Feds propose threatened status for alligator snapping turtle

National

FILE – A male alligator snapping turtle is held after being trapped by the Turtle Survival Alliance-North American Freshwater Turtle Research Group, Saturday, Nov. 24, 2018, as part of the process of tagging turtles. The U.S. Fish and Wildlife Service said Monday, Nov. 8, 2021, that it is proposing threatened status for alligator snapping turtles, huge, spike-shelled reptiles that lurk at the bottom of bayous and lakes, luring prey to their mouths by extending a wormy-looking lure. Every state in their range now protects them, but the lingering effects of catching the turtles for alligator soup are among reasons their numbers are now so low. (Melissa Phillip/Houston Chronicle via AP, File)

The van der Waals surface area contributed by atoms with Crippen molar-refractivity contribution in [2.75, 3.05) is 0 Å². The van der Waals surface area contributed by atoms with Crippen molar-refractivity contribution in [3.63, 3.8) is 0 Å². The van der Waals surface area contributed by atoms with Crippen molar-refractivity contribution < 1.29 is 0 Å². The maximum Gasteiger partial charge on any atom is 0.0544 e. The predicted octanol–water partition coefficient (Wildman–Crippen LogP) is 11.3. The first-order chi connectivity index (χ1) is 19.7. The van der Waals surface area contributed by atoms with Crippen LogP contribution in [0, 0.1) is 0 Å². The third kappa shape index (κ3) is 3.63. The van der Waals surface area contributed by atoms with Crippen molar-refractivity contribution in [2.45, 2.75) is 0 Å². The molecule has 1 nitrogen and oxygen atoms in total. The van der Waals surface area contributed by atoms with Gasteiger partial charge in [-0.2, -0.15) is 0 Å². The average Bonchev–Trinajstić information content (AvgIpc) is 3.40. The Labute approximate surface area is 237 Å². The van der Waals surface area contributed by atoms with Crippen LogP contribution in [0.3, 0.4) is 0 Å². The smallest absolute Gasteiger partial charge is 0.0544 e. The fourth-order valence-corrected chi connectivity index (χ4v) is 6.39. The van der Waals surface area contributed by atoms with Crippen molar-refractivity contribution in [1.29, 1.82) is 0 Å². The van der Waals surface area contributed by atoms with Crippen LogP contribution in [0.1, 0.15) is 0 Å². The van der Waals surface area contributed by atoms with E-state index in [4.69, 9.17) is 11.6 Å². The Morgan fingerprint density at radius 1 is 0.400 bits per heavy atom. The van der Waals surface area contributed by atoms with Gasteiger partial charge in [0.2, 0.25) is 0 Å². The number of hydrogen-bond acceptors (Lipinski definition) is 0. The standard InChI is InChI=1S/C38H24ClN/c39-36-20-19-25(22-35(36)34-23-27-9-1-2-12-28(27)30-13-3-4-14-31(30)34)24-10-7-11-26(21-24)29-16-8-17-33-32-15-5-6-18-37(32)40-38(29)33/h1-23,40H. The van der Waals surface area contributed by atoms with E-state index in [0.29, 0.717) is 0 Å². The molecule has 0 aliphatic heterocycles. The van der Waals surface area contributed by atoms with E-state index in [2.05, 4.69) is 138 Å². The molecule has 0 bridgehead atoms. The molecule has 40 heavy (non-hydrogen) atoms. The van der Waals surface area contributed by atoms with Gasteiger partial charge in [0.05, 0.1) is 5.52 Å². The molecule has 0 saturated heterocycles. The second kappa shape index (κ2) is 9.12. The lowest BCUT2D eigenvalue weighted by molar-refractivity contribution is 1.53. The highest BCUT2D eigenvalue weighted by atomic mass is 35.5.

NEW ORLEANS (AP) — The U.S. Fish and Wildlife Service is proposing threatened status for alligator snapping turtles — huge, spike-shelled beasts that lurk at the bottom of lakes, luring prey to their mouths by extending a wormlike lure.

Every state in their range now protects them, but the lingering effects of catching the reptiles for turtle soup are among reasons their numbers are now so low.

They once were found in Kansas and Indiana, but their territory now spans 12 states: Alabama, Arkansas, Florida, Georgia, Illinois, Kentucky, Louisiana, Missouri, Mississippi, Oklahoma, Tennessee and Texas.

The federal agency on Monday posted a preview of a Federal Register notice planned Tuesday.

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